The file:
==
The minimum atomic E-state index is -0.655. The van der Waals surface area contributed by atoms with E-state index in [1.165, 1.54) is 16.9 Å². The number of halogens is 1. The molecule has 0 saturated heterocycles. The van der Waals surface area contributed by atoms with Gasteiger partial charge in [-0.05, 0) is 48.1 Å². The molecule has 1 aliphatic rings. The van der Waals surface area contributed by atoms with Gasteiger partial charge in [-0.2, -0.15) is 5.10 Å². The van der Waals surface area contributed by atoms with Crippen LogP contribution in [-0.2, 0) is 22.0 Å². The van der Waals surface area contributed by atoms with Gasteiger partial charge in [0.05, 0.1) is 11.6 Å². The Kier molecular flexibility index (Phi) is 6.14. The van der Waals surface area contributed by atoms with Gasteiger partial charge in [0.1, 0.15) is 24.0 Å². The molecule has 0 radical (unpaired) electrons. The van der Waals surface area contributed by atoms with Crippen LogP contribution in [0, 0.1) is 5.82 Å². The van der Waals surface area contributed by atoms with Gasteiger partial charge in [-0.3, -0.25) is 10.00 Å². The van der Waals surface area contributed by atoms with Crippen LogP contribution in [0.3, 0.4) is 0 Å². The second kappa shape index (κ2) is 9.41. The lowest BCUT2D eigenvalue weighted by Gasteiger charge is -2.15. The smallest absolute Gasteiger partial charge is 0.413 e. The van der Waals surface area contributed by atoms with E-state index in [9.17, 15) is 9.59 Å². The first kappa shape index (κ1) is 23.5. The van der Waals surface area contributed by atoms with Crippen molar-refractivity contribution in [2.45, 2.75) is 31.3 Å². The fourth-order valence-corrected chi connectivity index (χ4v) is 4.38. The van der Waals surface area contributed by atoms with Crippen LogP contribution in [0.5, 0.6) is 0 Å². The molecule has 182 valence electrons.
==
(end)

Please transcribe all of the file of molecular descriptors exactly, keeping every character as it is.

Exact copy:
The minimum atomic E-state index is -0.655. The van der Waals surface area contributed by atoms with E-state index in [1.165, 1.54) is 16.9 Å². The number of halogens is 1. The molecule has 0 saturated heterocycles. The van der Waals surface area contributed by atoms with Gasteiger partial charge in [-0.05, 0) is 48.1 Å². The molecule has 1 aliphatic rings. The van der Waals surface area contributed by atoms with Gasteiger partial charge in [-0.2, -0.15) is 5.10 Å². The van der Waals surface area contributed by atoms with Crippen LogP contribution in [-0.2, 0) is 22.0 Å². The van der Waals surface area contributed by atoms with Gasteiger partial charge in [0.05, 0.1) is 11.6 Å². The Kier molecular flexibility index (Phi) is 6.14. The van der Waals surface area contributed by atoms with Gasteiger partial charge in [0.1, 0.15) is 24.0 Å². The molecule has 0 radical (unpaired) electrons. The van der Waals surface area contributed by atoms with Crippen LogP contribution in [0, 0.1) is 5.82 Å². The van der Waals surface area contributed by atoms with Gasteiger partial charge in [-0.3, -0.25) is 10.00 Å². The van der Waals surface area contributed by atoms with Crippen LogP contribution in [0.3, 0.4) is 0 Å². The second kappa shape index (κ2) is 9.41. The lowest BCUT2D eigenvalue weighted by Gasteiger charge is -2.15. The smallest absolute Gasteiger partial charge is 0.413 e. The van der Waals surface area contributed by atoms with E-state index in [9.17, 15) is 9.59 Å². The first kappa shape index (κ1) is 23.5. The van der Waals surface area contributed by atoms with Crippen molar-refractivity contribution in [2.45, 2.75) is 31.3 Å². The fourth-order valence-corrected chi connectivity index (χ4v) is 4.38. The van der Waals surface area contributed by atoms with Crippen LogP contribution in [0.5, 0.6) is 0 Å². The molecule has 182 valence electrons.